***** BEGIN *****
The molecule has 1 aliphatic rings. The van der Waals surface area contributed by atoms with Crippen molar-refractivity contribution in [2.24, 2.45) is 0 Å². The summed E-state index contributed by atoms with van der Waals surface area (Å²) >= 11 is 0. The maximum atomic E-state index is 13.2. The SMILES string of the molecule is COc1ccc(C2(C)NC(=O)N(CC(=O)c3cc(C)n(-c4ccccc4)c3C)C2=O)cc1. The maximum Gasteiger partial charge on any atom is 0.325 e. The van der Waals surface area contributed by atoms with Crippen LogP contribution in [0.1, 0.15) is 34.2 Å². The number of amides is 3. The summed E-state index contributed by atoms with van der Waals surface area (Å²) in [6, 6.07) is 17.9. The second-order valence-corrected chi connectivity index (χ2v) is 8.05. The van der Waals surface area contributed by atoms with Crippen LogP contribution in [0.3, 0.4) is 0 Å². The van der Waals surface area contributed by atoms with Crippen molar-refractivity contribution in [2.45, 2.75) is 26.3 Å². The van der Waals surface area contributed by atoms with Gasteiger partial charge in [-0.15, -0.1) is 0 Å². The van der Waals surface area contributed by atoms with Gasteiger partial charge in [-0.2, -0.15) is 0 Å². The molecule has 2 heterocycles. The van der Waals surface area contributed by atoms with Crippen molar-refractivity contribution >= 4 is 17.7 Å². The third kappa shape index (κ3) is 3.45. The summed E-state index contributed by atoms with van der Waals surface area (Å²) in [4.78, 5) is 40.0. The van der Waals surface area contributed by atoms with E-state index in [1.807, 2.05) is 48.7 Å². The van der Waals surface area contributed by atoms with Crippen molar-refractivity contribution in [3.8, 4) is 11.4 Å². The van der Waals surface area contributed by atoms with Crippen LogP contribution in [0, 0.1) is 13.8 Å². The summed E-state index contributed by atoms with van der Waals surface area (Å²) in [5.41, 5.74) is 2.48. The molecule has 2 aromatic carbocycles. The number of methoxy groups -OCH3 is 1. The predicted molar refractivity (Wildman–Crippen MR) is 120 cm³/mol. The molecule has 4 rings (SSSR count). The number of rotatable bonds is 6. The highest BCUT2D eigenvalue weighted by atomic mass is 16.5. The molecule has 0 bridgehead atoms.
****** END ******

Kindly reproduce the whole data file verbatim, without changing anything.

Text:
The molecule has 1 aliphatic rings. The van der Waals surface area contributed by atoms with Crippen molar-refractivity contribution in [2.24, 2.45) is 0 Å². The summed E-state index contributed by atoms with van der Waals surface area (Å²) >= 11 is 0. The maximum atomic E-state index is 13.2. The SMILES string of the molecule is COc1ccc(C2(C)NC(=O)N(CC(=O)c3cc(C)n(-c4ccccc4)c3C)C2=O)cc1. The maximum Gasteiger partial charge on any atom is 0.325 e. The van der Waals surface area contributed by atoms with Crippen LogP contribution in [0.1, 0.15) is 34.2 Å². The number of amides is 3. The summed E-state index contributed by atoms with van der Waals surface area (Å²) in [6, 6.07) is 17.9. The second-order valence-corrected chi connectivity index (χ2v) is 8.05. The van der Waals surface area contributed by atoms with Crippen LogP contribution in [0.3, 0.4) is 0 Å². The van der Waals surface area contributed by atoms with Crippen molar-refractivity contribution in [2.45, 2.75) is 26.3 Å². The van der Waals surface area contributed by atoms with Gasteiger partial charge in [-0.15, -0.1) is 0 Å². The van der Waals surface area contributed by atoms with Gasteiger partial charge in [-0.2, -0.15) is 0 Å². The molecule has 2 heterocycles. The van der Waals surface area contributed by atoms with Crippen molar-refractivity contribution >= 4 is 17.7 Å². The third kappa shape index (κ3) is 3.45. The summed E-state index contributed by atoms with van der Waals surface area (Å²) in [4.78, 5) is 40.0. The van der Waals surface area contributed by atoms with E-state index in [1.807, 2.05) is 48.7 Å². The van der Waals surface area contributed by atoms with Crippen molar-refractivity contribution in [3.8, 4) is 11.4 Å². The van der Waals surface area contributed by atoms with Crippen LogP contribution in [0, 0.1) is 13.8 Å². The summed E-state index contributed by atoms with van der Waals surface area (Å²) in [5.41, 5.74) is 2.48. The molecule has 2 aromatic carbocycles. The number of methoxy groups -OCH3 is 1. The predicted molar refractivity (Wildman–Crippen MR) is 120 cm³/mol. The molecule has 4 rings (SSSR count). The number of rotatable bonds is 6. The highest BCUT2D eigenvalue weighted by atomic mass is 16.5. The molecule has 0 bridgehead atoms.